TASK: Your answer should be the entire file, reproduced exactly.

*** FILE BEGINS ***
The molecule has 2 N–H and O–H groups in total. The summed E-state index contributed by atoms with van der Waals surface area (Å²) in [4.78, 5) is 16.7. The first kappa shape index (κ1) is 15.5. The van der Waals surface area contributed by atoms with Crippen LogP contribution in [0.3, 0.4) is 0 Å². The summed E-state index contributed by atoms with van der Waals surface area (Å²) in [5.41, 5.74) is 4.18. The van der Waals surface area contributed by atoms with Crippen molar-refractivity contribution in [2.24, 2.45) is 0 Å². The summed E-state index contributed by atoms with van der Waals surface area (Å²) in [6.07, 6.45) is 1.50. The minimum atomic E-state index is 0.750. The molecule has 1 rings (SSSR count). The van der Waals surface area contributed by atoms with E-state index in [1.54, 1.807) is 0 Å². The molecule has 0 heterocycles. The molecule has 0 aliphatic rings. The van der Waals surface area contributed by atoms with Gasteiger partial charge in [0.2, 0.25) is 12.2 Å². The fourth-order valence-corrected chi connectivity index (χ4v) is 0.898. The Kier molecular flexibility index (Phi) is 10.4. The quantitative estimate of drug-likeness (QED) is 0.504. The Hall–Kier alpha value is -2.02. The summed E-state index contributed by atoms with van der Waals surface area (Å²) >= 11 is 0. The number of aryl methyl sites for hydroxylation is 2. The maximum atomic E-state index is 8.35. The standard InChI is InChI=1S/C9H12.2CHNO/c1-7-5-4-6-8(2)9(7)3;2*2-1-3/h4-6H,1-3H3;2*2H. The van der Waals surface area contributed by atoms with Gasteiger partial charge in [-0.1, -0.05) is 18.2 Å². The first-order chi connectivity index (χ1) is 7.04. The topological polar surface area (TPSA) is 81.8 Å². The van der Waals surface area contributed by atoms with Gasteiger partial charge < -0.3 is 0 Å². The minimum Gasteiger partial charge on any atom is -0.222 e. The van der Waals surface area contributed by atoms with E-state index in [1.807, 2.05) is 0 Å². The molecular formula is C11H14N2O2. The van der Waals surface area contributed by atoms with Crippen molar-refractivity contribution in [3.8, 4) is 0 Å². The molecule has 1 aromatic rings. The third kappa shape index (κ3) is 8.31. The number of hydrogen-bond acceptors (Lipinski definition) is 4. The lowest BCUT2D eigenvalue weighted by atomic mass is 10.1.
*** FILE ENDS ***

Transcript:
The molecule has 2 N–H and O–H groups in total. The summed E-state index contributed by atoms with van der Waals surface area (Å²) in [4.78, 5) is 16.7. The first kappa shape index (κ1) is 15.5. The van der Waals surface area contributed by atoms with Crippen LogP contribution in [0.3, 0.4) is 0 Å². The summed E-state index contributed by atoms with van der Waals surface area (Å²) in [5.41, 5.74) is 4.18. The van der Waals surface area contributed by atoms with Crippen molar-refractivity contribution in [2.24, 2.45) is 0 Å². The summed E-state index contributed by atoms with van der Waals surface area (Å²) in [6.07, 6.45) is 1.50. The minimum atomic E-state index is 0.750. The molecule has 1 rings (SSSR count). The van der Waals surface area contributed by atoms with E-state index in [1.54, 1.807) is 0 Å². The molecule has 0 heterocycles. The molecule has 0 aliphatic rings. The van der Waals surface area contributed by atoms with Gasteiger partial charge in [0.2, 0.25) is 12.2 Å². The fourth-order valence-corrected chi connectivity index (χ4v) is 0.898. The Kier molecular flexibility index (Phi) is 10.4. The quantitative estimate of drug-likeness (QED) is 0.504. The Hall–Kier alpha value is -2.02. The summed E-state index contributed by atoms with van der Waals surface area (Å²) >= 11 is 0. The number of aryl methyl sites for hydroxylation is 2. The maximum atomic E-state index is 8.35. The standard InChI is InChI=1S/C9H12.2CHNO/c1-7-5-4-6-8(2)9(7)3;2*2-1-3/h4-6H,1-3H3;2*2H. The van der Waals surface area contributed by atoms with Gasteiger partial charge in [-0.1, -0.05) is 18.2 Å². The first-order chi connectivity index (χ1) is 7.04. The topological polar surface area (TPSA) is 81.8 Å². The van der Waals surface area contributed by atoms with Gasteiger partial charge < -0.3 is 0 Å². The minimum Gasteiger partial charge on any atom is -0.222 e. The van der Waals surface area contributed by atoms with E-state index in [1.807, 2.05) is 0 Å². The molecular formula is C11H14N2O2. The van der Waals surface area contributed by atoms with Crippen molar-refractivity contribution in [3.8, 4) is 0 Å². The molecule has 1 aromatic rings. The third kappa shape index (κ3) is 8.31. The number of hydrogen-bond acceptors (Lipinski definition) is 4. The lowest BCUT2D eigenvalue weighted by atomic mass is 10.1.